Stuck in my Craw

Do you know what a craw is? I didn’t. Not at first, anyway.

If you don’t know, but I used the expression “stuck in my crop” instead of “craw”, would you know then?

A craw is a small, pouch-like organ resembling a stomach which birds use to help them mash up their food. It’s also called a “crop” – a term I’ve heard before. But I never exactly knew what “craw” meant. Always felt like throat or gut, though, didn’t it?

So now you know what having something stuck in your craw is all about. And I have to tell you, this criminal activity by a gatekeeper is just more proof of how little you can trust that industry, that set of individuals. Someone who calls them “professionals” really needs to reconsider what the word “professional” means and how it’s being applied. Are they “industry pros”? I don’t agree.

And let this be a lesson to any and all who think traditional publishing in NY might be crappy but small presses are still important and valuable. Bullocks. Full stop. Bullsh!t. We, writers, don’t need them. Readers don’t need them. And if they’re not needed, if they aren’t providing something useful worth paying for, why are they “professionals”?

They’re not. Check that story – that should tell you all there is to know about small press publishers. Let them die like the other dinosaurs.

The quicker the better, I say.

Good riddance.



3 thoughts on “Stuck in my Craw

  1. Wow, that certainly looks pretty deeply questionable. Sympathy for authors stuck with zero royalties and zero communication for months at a time.

    You should see the whole thread from the former employer, Charlotte. It’s terrible, tragic and stupid how bad this has gone, and the company’s owner doesn’t seem to care she’s subject to serious legal action.

  2. Well, but are they ALL like that? I know some authors that are very happy with their small presses. Have never had a problem with royalties and feel very supported marketing-wise. I’m not saying that they’re all great either, but for the ones that do right by their authors, maybe they’re trying to make a difference and do some good.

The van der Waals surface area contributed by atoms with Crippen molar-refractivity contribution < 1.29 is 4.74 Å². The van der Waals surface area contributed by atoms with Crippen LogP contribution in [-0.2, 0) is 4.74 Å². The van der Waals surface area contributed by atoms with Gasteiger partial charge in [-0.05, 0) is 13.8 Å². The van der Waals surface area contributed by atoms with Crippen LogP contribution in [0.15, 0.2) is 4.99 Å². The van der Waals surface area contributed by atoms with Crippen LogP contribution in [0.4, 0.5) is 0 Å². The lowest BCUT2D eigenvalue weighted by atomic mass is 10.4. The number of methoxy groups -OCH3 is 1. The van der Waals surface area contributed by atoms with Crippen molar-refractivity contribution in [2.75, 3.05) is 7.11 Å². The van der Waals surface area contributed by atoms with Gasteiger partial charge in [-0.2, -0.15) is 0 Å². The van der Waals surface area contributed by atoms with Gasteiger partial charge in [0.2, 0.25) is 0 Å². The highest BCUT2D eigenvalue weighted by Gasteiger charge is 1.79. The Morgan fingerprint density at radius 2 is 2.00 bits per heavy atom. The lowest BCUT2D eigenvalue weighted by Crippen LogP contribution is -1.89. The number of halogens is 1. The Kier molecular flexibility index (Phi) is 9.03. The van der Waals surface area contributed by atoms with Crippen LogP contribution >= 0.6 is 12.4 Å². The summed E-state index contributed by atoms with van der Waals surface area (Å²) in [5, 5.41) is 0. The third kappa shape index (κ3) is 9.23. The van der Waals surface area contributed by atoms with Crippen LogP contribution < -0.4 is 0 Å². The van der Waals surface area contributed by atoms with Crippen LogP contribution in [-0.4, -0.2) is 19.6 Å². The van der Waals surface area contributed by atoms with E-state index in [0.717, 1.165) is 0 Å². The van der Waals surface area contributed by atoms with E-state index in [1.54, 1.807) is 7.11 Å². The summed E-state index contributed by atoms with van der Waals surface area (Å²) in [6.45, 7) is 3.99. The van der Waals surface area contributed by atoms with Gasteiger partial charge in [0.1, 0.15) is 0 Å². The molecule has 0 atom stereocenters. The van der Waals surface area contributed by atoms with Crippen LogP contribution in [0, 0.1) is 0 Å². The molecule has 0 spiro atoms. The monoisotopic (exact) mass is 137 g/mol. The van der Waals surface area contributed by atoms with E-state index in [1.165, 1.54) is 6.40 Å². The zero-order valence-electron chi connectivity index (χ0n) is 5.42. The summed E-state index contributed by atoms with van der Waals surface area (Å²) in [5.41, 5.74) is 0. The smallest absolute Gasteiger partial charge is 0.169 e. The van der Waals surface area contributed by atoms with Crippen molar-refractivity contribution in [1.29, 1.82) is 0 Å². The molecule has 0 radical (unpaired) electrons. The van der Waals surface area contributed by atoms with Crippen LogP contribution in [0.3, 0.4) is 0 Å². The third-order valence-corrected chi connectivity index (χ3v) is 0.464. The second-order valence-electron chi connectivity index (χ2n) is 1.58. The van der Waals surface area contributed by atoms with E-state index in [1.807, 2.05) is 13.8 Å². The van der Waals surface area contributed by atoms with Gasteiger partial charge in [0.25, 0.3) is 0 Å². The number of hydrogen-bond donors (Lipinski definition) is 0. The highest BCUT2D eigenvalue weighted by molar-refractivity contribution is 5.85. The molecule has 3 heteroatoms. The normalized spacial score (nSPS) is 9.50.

I think it’s impossible to say ALL of ANYTHING is a particular way, VR. I don’t know if that’s a valid argument. Saying you know people happy with small presses is like me saying I know people who are happy with their cars. Of course some are, and others won’t be. The point is, many, many people (you?) believe small press is exempt from the corruption and BS of traditional publishing for some reason. The size of the publisher is irrelevant. They’re still there to keep the writer’s work filtered, to keep control over the intellectual property of authors, to make a rights grab under contract to benefit lifelong from a writer’s work…just like big press publishing. Why are small presses any better? They’re doing the same things on a smaller scale, and while most of those employees at AMP weren’t crooked or evil, they were part of something that was. What does “do right by their authors” mean — paying them what they’re owed? That’s only part of what’s right, IMO, but as you’ve no doubt seen over the last several months on my blog, I’m not a fan of gatekeepers, big OR small. (BTW, the biggest difference ANY publisher could make for a writer is to get out of her way and let her find her readers. That’s my opinion, of course.)

  3. I felt horrible that the owner of that publisher is a Christian as well. As if there weren’t enough crappy images of Christian deeds. =(

    I’m not convinced she’s Christian; not that I’m a judge or anything, but let’s look at her actions. It would be one thing if she really were destitute, losing her house, unable to come up with the funds, etc. But hiding behind Bible verses doesn’t make her any more a Christian than just showing up in church. I’m not convinced; she’s not acting like she’s feeling too poorly about screwing her employees AND her authors. How Christian is the lying/hiding? Under these circumstances? Again, it’d be different if she weren’t doing things like, oh, say, redecorating her house. Which costs money. 😦

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